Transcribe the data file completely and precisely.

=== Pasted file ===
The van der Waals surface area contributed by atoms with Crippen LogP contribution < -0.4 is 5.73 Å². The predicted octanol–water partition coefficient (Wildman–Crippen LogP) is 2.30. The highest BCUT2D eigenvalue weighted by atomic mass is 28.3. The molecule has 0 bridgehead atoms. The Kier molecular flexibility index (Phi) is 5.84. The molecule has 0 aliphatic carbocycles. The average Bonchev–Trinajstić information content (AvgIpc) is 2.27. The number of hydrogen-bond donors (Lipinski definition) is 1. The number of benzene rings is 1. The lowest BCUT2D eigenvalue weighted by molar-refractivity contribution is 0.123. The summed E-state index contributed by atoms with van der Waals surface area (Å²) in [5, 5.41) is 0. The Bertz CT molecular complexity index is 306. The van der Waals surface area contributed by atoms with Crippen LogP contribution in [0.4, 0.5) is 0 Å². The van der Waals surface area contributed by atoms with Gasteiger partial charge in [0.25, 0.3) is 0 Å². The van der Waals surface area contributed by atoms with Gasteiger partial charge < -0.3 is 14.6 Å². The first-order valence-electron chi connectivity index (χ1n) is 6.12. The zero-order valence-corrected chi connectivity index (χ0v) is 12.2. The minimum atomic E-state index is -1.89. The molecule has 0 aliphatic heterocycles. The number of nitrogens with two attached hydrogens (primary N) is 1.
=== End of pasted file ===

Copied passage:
The van der Waals surface area contributed by atoms with Crippen LogP contribution < -0.4 is 5.73 Å². The predicted octanol–water partition coefficient (Wildman–Crippen LogP) is 2.30. The highest BCUT2D eigenvalue weighted by atomic mass is 28.3. The molecule has 0 bridgehead atoms. The Kier molecular flexibility index (Phi) is 5.84. The molecule has 0 aliphatic carbocycles. The average Bonchev–Trinajstić information content (AvgIpc) is 2.27. The number of hydrogen-bond donors (Lipinski definition) is 1. The number of benzene rings is 1. The lowest BCUT2D eigenvalue weighted by molar-refractivity contribution is 0.123. The summed E-state index contributed by atoms with van der Waals surface area (Å²) in [5, 5.41) is 0. The Bertz CT molecular complexity index is 306. The van der Waals surface area contributed by atoms with Crippen LogP contribution in [0.4, 0.5) is 0 Å². The van der Waals surface area contributed by atoms with Gasteiger partial charge in [0.25, 0.3) is 0 Å². The van der Waals surface area contributed by atoms with Gasteiger partial charge < -0.3 is 14.6 Å². The first-order valence-electron chi connectivity index (χ1n) is 6.12. The zero-order valence-corrected chi connectivity index (χ0v) is 12.2. The minimum atomic E-state index is -1.89. The molecule has 0 aliphatic heterocycles. The number of nitrogens with two attached hydrogens (primary N) is 1.